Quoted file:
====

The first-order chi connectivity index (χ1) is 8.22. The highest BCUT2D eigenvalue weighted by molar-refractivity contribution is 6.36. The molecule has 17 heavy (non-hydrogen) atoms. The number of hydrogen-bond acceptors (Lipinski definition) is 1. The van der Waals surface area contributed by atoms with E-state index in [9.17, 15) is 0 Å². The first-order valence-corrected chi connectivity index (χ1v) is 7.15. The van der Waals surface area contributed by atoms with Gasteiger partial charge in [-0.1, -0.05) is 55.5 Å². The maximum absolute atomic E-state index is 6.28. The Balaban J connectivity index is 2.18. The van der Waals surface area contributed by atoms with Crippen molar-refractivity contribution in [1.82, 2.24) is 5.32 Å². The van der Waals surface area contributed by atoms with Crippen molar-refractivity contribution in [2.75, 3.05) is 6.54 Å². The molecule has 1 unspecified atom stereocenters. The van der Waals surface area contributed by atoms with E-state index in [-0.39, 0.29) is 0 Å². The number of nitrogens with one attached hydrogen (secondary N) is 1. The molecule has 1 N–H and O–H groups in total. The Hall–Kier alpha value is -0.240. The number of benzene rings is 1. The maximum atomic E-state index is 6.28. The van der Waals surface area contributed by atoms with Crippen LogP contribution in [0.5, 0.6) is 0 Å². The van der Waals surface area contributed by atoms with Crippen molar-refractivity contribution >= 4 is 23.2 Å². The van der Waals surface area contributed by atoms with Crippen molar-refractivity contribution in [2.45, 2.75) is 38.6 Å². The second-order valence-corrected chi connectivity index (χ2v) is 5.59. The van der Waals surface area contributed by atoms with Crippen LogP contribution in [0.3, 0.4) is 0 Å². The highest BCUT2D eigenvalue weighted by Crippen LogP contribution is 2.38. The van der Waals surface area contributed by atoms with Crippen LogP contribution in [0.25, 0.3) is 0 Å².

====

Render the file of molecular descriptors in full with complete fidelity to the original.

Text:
The first-order chi connectivity index (χ1) is 8.22. The highest BCUT2D eigenvalue weighted by molar-refractivity contribution is 6.36. The molecule has 17 heavy (non-hydrogen) atoms. The number of hydrogen-bond acceptors (Lipinski definition) is 1. The van der Waals surface area contributed by atoms with E-state index in [9.17, 15) is 0 Å². The first-order valence-corrected chi connectivity index (χ1v) is 7.15. The van der Waals surface area contributed by atoms with Gasteiger partial charge in [-0.1, -0.05) is 55.5 Å². The maximum absolute atomic E-state index is 6.28. The Balaban J connectivity index is 2.18. The van der Waals surface area contributed by atoms with Crippen molar-refractivity contribution in [1.82, 2.24) is 5.32 Å². The van der Waals surface area contributed by atoms with Crippen molar-refractivity contribution in [2.75, 3.05) is 6.54 Å². The molecule has 1 unspecified atom stereocenters. The van der Waals surface area contributed by atoms with E-state index in [-0.39, 0.29) is 0 Å². The number of nitrogens with one attached hydrogen (secondary N) is 1. The molecule has 1 N–H and O–H groups in total. The Hall–Kier alpha value is -0.240. The number of benzene rings is 1. The maximum atomic E-state index is 6.28. The van der Waals surface area contributed by atoms with Crippen LogP contribution in [0.5, 0.6) is 0 Å². The van der Waals surface area contributed by atoms with Crippen molar-refractivity contribution >= 4 is 23.2 Å². The van der Waals surface area contributed by atoms with Crippen molar-refractivity contribution in [2.45, 2.75) is 38.6 Å². The second-order valence-corrected chi connectivity index (χ2v) is 5.59. The van der Waals surface area contributed by atoms with Crippen LogP contribution in [0.3, 0.4) is 0 Å². The highest BCUT2D eigenvalue weighted by Crippen LogP contribution is 2.38. The van der Waals surface area contributed by atoms with Crippen LogP contribution in [0.25, 0.3) is 0 Å².